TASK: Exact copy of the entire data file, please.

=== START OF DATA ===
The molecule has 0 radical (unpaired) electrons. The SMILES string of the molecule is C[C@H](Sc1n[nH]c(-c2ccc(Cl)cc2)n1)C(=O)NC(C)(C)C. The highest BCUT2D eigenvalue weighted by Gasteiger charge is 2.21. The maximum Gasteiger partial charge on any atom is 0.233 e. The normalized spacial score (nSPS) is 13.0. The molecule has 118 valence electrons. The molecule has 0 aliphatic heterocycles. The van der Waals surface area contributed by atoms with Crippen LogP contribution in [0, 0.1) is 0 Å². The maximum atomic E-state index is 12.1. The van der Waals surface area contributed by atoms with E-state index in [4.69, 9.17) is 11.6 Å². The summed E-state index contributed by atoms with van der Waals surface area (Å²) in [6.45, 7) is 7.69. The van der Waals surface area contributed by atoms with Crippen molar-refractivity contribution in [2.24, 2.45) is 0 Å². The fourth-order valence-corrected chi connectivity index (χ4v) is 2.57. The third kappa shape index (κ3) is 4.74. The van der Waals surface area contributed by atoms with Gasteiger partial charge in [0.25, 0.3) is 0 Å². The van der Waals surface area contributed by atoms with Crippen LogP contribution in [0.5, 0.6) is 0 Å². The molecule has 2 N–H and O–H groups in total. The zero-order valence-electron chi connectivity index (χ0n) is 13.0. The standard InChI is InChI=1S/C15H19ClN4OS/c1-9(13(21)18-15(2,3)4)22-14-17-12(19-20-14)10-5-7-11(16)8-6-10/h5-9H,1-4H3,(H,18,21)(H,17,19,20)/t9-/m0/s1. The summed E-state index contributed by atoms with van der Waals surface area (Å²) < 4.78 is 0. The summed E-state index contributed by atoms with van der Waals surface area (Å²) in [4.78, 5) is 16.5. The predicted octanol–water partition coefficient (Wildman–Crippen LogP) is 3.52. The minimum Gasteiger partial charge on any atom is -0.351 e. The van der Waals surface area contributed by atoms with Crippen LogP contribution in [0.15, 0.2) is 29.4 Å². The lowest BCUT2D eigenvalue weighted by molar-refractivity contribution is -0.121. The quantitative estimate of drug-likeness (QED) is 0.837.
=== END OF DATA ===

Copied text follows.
The molecule has 0 radical (unpaired) electrons. The SMILES string of the molecule is C[C@H](Sc1n[nH]c(-c2ccc(Cl)cc2)n1)C(=O)NC(C)(C)C. The highest BCUT2D eigenvalue weighted by Gasteiger charge is 2.21. The maximum Gasteiger partial charge on any atom is 0.233 e. The normalized spacial score (nSPS) is 13.0. The molecule has 118 valence electrons. The molecule has 0 aliphatic heterocycles. The van der Waals surface area contributed by atoms with Crippen LogP contribution in [0, 0.1) is 0 Å². The maximum atomic E-state index is 12.1. The van der Waals surface area contributed by atoms with E-state index in [4.69, 9.17) is 11.6 Å². The summed E-state index contributed by atoms with van der Waals surface area (Å²) in [6.45, 7) is 7.69. The van der Waals surface area contributed by atoms with Crippen molar-refractivity contribution in [2.24, 2.45) is 0 Å². The fourth-order valence-corrected chi connectivity index (χ4v) is 2.57. The third kappa shape index (κ3) is 4.74. The van der Waals surface area contributed by atoms with Gasteiger partial charge in [0.25, 0.3) is 0 Å². The van der Waals surface area contributed by atoms with Crippen LogP contribution in [0.5, 0.6) is 0 Å². The molecule has 2 N–H and O–H groups in total. The zero-order valence-electron chi connectivity index (χ0n) is 13.0. The standard InChI is InChI=1S/C15H19ClN4OS/c1-9(13(21)18-15(2,3)4)22-14-17-12(19-20-14)10-5-7-11(16)8-6-10/h5-9H,1-4H3,(H,18,21)(H,17,19,20)/t9-/m0/s1. The summed E-state index contributed by atoms with van der Waals surface area (Å²) < 4.78 is 0. The summed E-state index contributed by atoms with van der Waals surface area (Å²) in [4.78, 5) is 16.5. The predicted octanol–water partition coefficient (Wildman–Crippen LogP) is 3.52. The minimum Gasteiger partial charge on any atom is -0.351 e. The van der Waals surface area contributed by atoms with Crippen LogP contribution in [0.15, 0.2) is 29.4 Å². The lowest BCUT2D eigenvalue weighted by molar-refractivity contribution is -0.121. The quantitative estimate of drug-likeness (QED) is 0.837.